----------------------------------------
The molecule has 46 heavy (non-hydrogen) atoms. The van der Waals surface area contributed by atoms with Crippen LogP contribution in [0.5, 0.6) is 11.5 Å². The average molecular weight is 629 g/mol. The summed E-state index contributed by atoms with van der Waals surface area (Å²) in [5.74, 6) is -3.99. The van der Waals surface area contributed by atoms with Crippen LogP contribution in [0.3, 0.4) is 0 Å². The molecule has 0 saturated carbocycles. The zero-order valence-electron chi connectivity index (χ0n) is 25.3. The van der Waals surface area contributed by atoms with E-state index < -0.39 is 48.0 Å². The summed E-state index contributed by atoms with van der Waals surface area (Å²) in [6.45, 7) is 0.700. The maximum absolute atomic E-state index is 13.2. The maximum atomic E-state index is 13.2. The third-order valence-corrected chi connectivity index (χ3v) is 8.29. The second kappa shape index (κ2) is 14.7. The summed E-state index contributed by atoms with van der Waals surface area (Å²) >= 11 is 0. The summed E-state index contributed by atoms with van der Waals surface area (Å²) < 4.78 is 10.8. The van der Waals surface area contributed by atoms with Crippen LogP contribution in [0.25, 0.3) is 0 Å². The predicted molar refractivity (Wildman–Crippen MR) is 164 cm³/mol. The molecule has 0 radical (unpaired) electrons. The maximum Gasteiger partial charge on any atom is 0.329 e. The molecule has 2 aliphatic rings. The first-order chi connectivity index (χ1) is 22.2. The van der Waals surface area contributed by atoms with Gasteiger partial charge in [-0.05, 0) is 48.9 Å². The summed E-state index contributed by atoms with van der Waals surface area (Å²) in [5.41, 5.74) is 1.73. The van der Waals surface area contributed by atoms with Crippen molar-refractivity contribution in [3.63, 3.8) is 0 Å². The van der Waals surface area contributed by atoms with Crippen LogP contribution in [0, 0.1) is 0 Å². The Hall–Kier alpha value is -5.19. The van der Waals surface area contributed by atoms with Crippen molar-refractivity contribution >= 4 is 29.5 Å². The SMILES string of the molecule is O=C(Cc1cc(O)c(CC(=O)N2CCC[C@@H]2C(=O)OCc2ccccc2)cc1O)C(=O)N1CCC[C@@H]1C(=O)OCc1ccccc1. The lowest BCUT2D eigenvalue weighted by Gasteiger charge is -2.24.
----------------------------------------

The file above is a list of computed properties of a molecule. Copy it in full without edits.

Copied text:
The molecule has 46 heavy (non-hydrogen) atoms. The van der Waals surface area contributed by atoms with Crippen LogP contribution in [0.5, 0.6) is 11.5 Å². The average molecular weight is 629 g/mol. The summed E-state index contributed by atoms with van der Waals surface area (Å²) in [5.74, 6) is -3.99. The van der Waals surface area contributed by atoms with Crippen LogP contribution in [0.3, 0.4) is 0 Å². The molecule has 0 saturated carbocycles. The zero-order valence-electron chi connectivity index (χ0n) is 25.3. The van der Waals surface area contributed by atoms with E-state index < -0.39 is 48.0 Å². The summed E-state index contributed by atoms with van der Waals surface area (Å²) in [6.45, 7) is 0.700. The maximum absolute atomic E-state index is 13.2. The maximum atomic E-state index is 13.2. The third-order valence-corrected chi connectivity index (χ3v) is 8.29. The second kappa shape index (κ2) is 14.7. The summed E-state index contributed by atoms with van der Waals surface area (Å²) >= 11 is 0. The summed E-state index contributed by atoms with van der Waals surface area (Å²) < 4.78 is 10.8. The van der Waals surface area contributed by atoms with Crippen LogP contribution in [0.25, 0.3) is 0 Å². The predicted molar refractivity (Wildman–Crippen MR) is 164 cm³/mol. The molecule has 0 radical (unpaired) electrons. The maximum Gasteiger partial charge on any atom is 0.329 e. The molecule has 2 aliphatic rings. The first-order chi connectivity index (χ1) is 22.2. The van der Waals surface area contributed by atoms with Gasteiger partial charge in [-0.05, 0) is 48.9 Å². The summed E-state index contributed by atoms with van der Waals surface area (Å²) in [5.41, 5.74) is 1.73. The van der Waals surface area contributed by atoms with Crippen molar-refractivity contribution in [3.63, 3.8) is 0 Å². The van der Waals surface area contributed by atoms with Crippen LogP contribution in [0, 0.1) is 0 Å². The Hall–Kier alpha value is -5.19. The van der Waals surface area contributed by atoms with Crippen molar-refractivity contribution >= 4 is 29.5 Å². The SMILES string of the molecule is O=C(Cc1cc(O)c(CC(=O)N2CCC[C@@H]2C(=O)OCc2ccccc2)cc1O)C(=O)N1CCC[C@@H]1C(=O)OCc1ccccc1. The lowest BCUT2D eigenvalue weighted by Gasteiger charge is -2.24.